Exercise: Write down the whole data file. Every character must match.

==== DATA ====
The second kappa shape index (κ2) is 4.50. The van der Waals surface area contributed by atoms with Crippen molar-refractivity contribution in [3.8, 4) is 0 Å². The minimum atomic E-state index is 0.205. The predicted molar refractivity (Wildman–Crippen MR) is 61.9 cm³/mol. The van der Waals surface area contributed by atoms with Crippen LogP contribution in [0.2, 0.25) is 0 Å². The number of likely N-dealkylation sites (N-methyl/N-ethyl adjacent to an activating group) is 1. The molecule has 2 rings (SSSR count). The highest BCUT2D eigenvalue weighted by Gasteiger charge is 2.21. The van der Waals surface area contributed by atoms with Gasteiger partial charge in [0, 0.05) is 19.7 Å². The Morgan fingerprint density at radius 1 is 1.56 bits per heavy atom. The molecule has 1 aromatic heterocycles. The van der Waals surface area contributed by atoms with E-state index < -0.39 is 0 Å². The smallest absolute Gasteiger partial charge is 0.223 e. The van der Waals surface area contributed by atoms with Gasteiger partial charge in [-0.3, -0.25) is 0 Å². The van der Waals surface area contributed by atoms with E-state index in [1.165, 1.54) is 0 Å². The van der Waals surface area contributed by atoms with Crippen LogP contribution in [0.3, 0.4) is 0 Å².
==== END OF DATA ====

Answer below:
The second kappa shape index (κ2) is 4.50. The van der Waals surface area contributed by atoms with Crippen molar-refractivity contribution in [3.8, 4) is 0 Å². The minimum atomic E-state index is 0.205. The predicted molar refractivity (Wildman–Crippen MR) is 61.9 cm³/mol. The van der Waals surface area contributed by atoms with Crippen LogP contribution in [0.2, 0.25) is 0 Å². The number of likely N-dealkylation sites (N-methyl/N-ethyl adjacent to an activating group) is 1. The molecule has 2 rings (SSSR count). The highest BCUT2D eigenvalue weighted by Gasteiger charge is 2.21. The van der Waals surface area contributed by atoms with Gasteiger partial charge in [0, 0.05) is 19.7 Å². The Morgan fingerprint density at radius 1 is 1.56 bits per heavy atom. The molecule has 1 aromatic heterocycles. The van der Waals surface area contributed by atoms with E-state index < -0.39 is 0 Å². The smallest absolute Gasteiger partial charge is 0.223 e. The van der Waals surface area contributed by atoms with Gasteiger partial charge in [-0.3, -0.25) is 0 Å². The van der Waals surface area contributed by atoms with E-state index in [1.165, 1.54) is 0 Å². The van der Waals surface area contributed by atoms with Crippen LogP contribution in [0.3, 0.4) is 0 Å².